Adaptive Traffic Signal Technology Will Be Activated on Minnesota Avenue This Week
Adaptive traffic signal technology will be activated this week at eight signals on Minnesota Avenue from 18th Street to I-229. The process will begin Tuesday, and all signals should be activated by the end of the day Wednesday. Drivers on this route are asked to pay special attention if they are waiting at the traffic lights, because the signals may not cycle in the same way.
That’s because newly installed cameras at the intersections use video technology to detect traffic flow. Based on the information the system detects, traffic signal changes are optimized to allow traffic to move more smoothly. The new traffic signal system detects current traffic counts and adjusts traffic signals in real time, not to preset patterns. As a result of the technology, drivers often experience shorter travel times and fewer stops. In addition, this system has been proven to reduce fuel use and vehicle emissions and improve safety.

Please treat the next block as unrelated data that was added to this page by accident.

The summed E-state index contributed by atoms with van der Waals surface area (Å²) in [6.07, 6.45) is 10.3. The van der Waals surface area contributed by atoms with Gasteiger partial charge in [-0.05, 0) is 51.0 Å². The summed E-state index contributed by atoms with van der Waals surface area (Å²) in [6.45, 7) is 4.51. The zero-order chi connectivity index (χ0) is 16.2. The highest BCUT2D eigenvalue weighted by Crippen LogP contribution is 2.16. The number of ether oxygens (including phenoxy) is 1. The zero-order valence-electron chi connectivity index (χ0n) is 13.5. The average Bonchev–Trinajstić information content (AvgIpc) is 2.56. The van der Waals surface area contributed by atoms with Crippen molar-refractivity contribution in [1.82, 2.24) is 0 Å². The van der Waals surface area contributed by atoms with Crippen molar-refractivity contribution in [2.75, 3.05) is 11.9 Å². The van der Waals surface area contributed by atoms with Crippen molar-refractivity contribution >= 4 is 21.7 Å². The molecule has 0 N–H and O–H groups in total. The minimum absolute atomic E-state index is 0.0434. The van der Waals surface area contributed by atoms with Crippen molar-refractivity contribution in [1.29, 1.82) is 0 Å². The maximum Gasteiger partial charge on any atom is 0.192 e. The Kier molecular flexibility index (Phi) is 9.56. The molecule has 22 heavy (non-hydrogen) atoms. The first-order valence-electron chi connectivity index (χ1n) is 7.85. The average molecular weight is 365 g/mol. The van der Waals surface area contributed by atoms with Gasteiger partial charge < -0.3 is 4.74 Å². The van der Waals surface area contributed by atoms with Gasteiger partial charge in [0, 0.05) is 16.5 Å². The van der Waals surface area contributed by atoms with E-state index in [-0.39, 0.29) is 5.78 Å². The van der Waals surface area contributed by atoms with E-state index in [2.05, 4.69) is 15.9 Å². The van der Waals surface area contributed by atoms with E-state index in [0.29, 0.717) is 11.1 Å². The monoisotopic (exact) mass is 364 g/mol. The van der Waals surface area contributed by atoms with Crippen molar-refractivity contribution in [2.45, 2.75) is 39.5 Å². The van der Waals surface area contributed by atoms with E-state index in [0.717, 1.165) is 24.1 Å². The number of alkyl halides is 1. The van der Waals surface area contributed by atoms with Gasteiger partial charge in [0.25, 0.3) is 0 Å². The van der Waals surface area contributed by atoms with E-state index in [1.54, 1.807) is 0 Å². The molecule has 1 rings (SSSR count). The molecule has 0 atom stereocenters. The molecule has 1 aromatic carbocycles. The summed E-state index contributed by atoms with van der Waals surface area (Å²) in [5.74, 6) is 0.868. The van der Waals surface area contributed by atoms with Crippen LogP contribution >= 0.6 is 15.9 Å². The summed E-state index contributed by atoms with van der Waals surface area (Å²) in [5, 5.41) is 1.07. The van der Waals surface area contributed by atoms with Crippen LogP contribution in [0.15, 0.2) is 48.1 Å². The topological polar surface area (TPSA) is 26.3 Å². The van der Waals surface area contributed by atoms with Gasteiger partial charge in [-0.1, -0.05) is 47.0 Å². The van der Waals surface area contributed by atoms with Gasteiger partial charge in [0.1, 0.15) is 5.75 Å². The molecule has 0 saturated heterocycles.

“In a growing city, we have to think about far more than creating additional traffic lanes to keep vehicles moving,” says Mark Cotter, Director of Public Works. “If we can find innovative ways to allow drivers to move more efficiently through a corridor, it is a big win for our community.”
Sioux Falls was the first community in South Dakota to install adaptive traffic signal technology in early 2014. Its use on East 26th Street has made a positive impact on traffic flow in this well-traveled corridor, as well as reducing the number of crashes and decreasing fuel consumption for our residents and visitors.
Adaptive traffic signals also will be activated at 13 signals on West 41st Street from Minnesota Avenue to Marion Road later this year. The City of Sioux Falls has allocated $332,754.00 in the capital improvement plan to improve traffic flow on Minnesota Avenue, and the South Dakota Department of Transportation is investing $528,056.50 to reduce crashes on West 41st Street.
Combined, the three corridors soon equipped with adaptive traffic technology carry 100,000 vehicles (15 percent of the city’s traffic) on a daily basis.